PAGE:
1. In many parts of America, it is extremely difficult to get around without a car! Angel and I each owned our own cars when we got married, so we were a two-car family there (and needed to be, as my school schedule and his hospital schedule would have been tough to manage--and he worked 40 minutes away). In China, we had no car and lived in a big city and took the bus or metro or walked everywhere--and I kind of loved it! Again, here, we live in a place where many people don't own cars (motorbikes are the affordable family transportation of choice), but there I put my foot down. We have had several people in our neighborhoods killed in motorbike accidents...the traffic is just too dangerous for me to consider that for family transportation ( and maybe it's the American side of me, too, that isn't comfortable with it). So we have one car, that we bought when we first moved to Malaysia. Two cars would be well out of our budget...and our lifestyle doesn't really require it. Angel works, and I take Cyrus to go teach at my family's education center, but it's within walking distance (in the past I have walked it many times with Cyrus in arms, right now I'm neither allowed to walk strenuously or carry Cyrus, but usually I can arrange a ride with my Dad or Angel). With not being allowed to lift Cyrus, it's not like I can go out on my own, anyway. I do sometimes miss the freedom of having my car in America and being able to go out and do errands on my own...but now we just arrange it for when we can go together, or else I double up and do grocery shopping when my mom is already doing her grocery shopping. Teaches me to be efficient! Our island does have buses...but it's a long walk from where we live to the bus stop, one I can't do in my current condition, and the bus system is pretty inefficient, as well, so it's been quite a while since I've wanted to go anywhere badly enough to use the bus.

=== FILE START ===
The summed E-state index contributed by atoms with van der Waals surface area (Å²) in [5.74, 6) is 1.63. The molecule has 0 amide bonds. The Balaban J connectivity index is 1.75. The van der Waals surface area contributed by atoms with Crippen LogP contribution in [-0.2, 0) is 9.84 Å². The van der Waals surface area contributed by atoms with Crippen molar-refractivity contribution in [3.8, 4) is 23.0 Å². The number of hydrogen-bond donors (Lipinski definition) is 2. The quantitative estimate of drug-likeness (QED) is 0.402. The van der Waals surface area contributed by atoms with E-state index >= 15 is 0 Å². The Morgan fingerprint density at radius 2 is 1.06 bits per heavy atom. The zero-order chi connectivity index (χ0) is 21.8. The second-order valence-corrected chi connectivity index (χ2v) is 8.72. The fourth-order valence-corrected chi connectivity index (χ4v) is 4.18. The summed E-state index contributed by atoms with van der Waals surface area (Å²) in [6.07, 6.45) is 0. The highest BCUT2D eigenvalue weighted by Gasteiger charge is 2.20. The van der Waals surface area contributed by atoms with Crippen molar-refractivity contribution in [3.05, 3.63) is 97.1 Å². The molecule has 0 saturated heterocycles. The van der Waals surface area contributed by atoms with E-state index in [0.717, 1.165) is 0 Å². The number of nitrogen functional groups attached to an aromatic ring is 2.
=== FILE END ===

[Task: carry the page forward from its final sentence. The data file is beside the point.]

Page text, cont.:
2. We used to live on the outskirts of DC. Many people there didn't have cars and didn't need cars because the public transportation system was excellent. However, where we live now we definitely need at least one vehicle.